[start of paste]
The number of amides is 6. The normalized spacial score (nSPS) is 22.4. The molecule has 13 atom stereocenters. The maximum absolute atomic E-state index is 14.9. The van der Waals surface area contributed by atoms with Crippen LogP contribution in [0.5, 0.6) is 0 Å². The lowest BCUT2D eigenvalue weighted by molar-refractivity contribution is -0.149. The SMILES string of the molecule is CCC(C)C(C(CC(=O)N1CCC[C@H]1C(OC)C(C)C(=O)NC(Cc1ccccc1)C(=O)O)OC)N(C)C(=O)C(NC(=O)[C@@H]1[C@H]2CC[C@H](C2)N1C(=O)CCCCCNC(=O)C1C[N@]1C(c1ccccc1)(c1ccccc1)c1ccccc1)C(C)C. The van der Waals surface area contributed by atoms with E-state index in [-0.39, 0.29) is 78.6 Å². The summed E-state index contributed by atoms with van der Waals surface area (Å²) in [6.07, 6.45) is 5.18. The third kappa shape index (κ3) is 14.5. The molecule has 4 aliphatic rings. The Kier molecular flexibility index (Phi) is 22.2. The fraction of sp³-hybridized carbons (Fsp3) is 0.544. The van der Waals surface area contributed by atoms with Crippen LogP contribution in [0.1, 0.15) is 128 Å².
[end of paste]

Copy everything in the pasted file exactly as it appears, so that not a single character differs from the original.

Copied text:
The number of amides is 6. The normalized spacial score (nSPS) is 22.4. The molecule has 13 atom stereocenters. The maximum absolute atomic E-state index is 14.9. The van der Waals surface area contributed by atoms with Crippen LogP contribution in [0.5, 0.6) is 0 Å². The lowest BCUT2D eigenvalue weighted by molar-refractivity contribution is -0.149. The SMILES string of the molecule is CCC(C)C(C(CC(=O)N1CCC[C@H]1C(OC)C(C)C(=O)NC(Cc1ccccc1)C(=O)O)OC)N(C)C(=O)C(NC(=O)[C@@H]1[C@H]2CC[C@H](C2)N1C(=O)CCCCCNC(=O)C1C[N@]1C(c1ccccc1)(c1ccccc1)c1ccccc1)C(C)C. The van der Waals surface area contributed by atoms with E-state index in [-0.39, 0.29) is 78.6 Å². The summed E-state index contributed by atoms with van der Waals surface area (Å²) in [6.07, 6.45) is 5.18. The third kappa shape index (κ3) is 14.5. The molecule has 4 aliphatic rings. The Kier molecular flexibility index (Phi) is 22.2. The fraction of sp³-hybridized carbons (Fsp3) is 0.544. The van der Waals surface area contributed by atoms with Crippen LogP contribution in [0.1, 0.15) is 128 Å².